I leave city centre Leeds and walk west to Rodley where I am to stay with storyteller Peter Findlay. The walk is straight forward though not accomplished until I have spent the entire morning in a mobile phone and other gadgets fix it place trying to get a new battery for my phone. I have bought a second hand phone which also has a dead battery. The proprietor lets me charge it up in his shop while he tries, in vain as it turns out, to order in a new spare battery for either of my phones.
I write my blog standing at the glass counter, my feet aching; the slightly panicky feeling I have as residue from yesterday gradually subsiding as I become more and more a fixture in the shop, acclimatize to my strange surroundings, and start to take notice of the situation. I haven’t been anywhere remotely similar since my time in NE Brazil! We many of us have been abroad and experienced unusual things, accepted them as part of the local colour yet not really part of our own reality, and now I find that what I saw as almost romantically different in South America is actual stark reality right here, in the NE of my own country!
From the pretty young girl behind the till in the separate payment booth, to the posse of young men, hardly out of boyhood, ineffectually standing around taking up space, making the proprietor, a dynamic, charismatic man in his early 40s, king of the space, as he deals with every customer himself, occasionally barking an order to one of them to find him a piece of equipment, or to go out and buy him, or them, some food (several times). This is standard NE Brazilian set up for this type of shop. One wonders how they are able to cover the wages bill each week, especially as there, as here, employees spend most of their time asking for a sub.
Of customers there are many; all with the sorts of requests that you would have expected the mobile companies to deal with; they are all on contracts. From my own experience I begin to get a sense of what a malignant phenomena these companies are. They keep attractive well lit stores and bright young sales staff for the sole purpose of getting you to sign up to 18-24 months of debt. Try and get any service from them and you soon find that they are not there for that! I am very grateful my contract is monthly only – I will not be using their services once this project is over.
I finally leave Leeds centre after lunch; I have had a brief foray into the city and admired its old buildings, and its provision for healthy eaters, and its wonderful restored old market hall, splendid with its high roof and decorative panels, vibrant in its sellers and full of shoppers buying this and that from this stall and that; real shopping, not the addicted sort we have become accustomed to with the coming of the American supermarket and mall concepts. I read that though this hall was built in the 1800s for the people of Leeds, it had fallen into disuse and only returned to its former glory some 15 years ago.
To get to Rodley I follow the river Aire to where it meets the Leeds-Liverpool canal. Public right of way is marked on the tourist map I have been given. Public right of way is not complete; it is broken up by a patch that is private to a group of newish looking houses. Again and again I am aghast at the sheer sense of right people think they have to throw money at natural landscape and make it theirs and theirs alone to enjoy. It feels to me as though this type of behaviour is a crime against humanity; the sickness of greed. The arrogance that money brings with it; a sense of value that in no way correlates to real worth, considering real energy is not present, many have not worked its equivalence, but inherited it, borrowed it, or earned more for their hour of time than others.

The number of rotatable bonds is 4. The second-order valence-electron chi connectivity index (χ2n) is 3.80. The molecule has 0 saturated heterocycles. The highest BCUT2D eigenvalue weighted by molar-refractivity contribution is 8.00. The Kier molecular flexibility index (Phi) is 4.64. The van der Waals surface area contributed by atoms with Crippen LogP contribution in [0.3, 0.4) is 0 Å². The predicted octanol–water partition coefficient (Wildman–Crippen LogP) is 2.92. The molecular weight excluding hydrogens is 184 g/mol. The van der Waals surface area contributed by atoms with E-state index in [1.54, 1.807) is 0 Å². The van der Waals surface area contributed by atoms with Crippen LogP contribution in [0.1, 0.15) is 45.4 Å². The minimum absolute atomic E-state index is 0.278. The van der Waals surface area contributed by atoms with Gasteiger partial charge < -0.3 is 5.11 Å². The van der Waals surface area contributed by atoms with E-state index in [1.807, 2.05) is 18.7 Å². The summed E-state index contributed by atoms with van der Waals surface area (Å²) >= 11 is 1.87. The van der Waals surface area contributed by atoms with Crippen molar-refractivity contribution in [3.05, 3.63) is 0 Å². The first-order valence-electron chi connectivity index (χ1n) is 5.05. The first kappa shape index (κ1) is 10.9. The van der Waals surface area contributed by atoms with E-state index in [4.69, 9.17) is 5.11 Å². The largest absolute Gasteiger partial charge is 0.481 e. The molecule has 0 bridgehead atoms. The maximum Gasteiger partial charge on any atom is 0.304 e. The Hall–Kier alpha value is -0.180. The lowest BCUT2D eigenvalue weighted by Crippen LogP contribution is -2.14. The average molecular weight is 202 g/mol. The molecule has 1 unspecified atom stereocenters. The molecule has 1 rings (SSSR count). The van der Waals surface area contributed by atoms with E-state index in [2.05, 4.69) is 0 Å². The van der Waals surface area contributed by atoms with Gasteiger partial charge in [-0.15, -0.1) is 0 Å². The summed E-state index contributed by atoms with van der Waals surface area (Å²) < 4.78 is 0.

Finally I find my way into the canal tow path but then almost immediately it splits into two and as I stand dithering I meet the next character in my long list of unexpected guides. He wears glasses that are held together most ingeniously and quite quirkily with assorted bits of copper wire, and carries an assortment of bags. He tells me the way; he has fished most of this stretch. He says he will walk with me a way until it is time for him to turn off. I learn that he is part of the local conservation group and often walks this way trimming back brambles from the path and picking up the litter people have dropped. He tells me they try and get the local youth interested in fishing but they just tear branches from the trees and throw them in the water. He is disillusioned by their behaviour; his love of the natural world shines through. I think of the boys I ran Transition Tales sessions with in Totnes who had to playact doom and gloom before they were ready to see a transition future, and wonder what these youths need to play out, what scenes from their lives need processing, before they will be able to engage with the world around them in a healthy way and gain nourishment from the natural world.
My guide leaves me after a mile or so, and to my surprise, doesn’t go off down the path that leads away from the canal but goes back the way we have come; this is not the first time a guide has gone out of his way to walk and talk with me. It is heartening to know that not everyone has bought into the stressful world of rush- rush- rush on to the next task, for fear that if I stop I might realise my life is in vain and I’ll have to take a good hard look at myself.
I walk on; plenty of time for me to reflect, I find I am owing myself some time to simply relax; I have had no day off since Cambridge.
The path to Rodley is simple to follow and there is plenty of time to survey the landscape. It leaves me sad. I cannot explain why the northern lands leave me cold; there are plenty of trees, now in full leaf, lining the canal but I am not moved by them as I am in the south. There is a dense closed off feeling, and they make the place dark.
I arrive at the Barge Inn at 6pm greatly relieved to get off the path and Peter comes out to meet me. I am delighted to discover that he and wife Leah live on a barge! It is a wide comfortable Dutch barge. Leah explains how the English invented this system of travel but that it was the Dutch that perfected it, widening the narrow boats, actually to such an extent that they barely fit through English canals in the narrower places.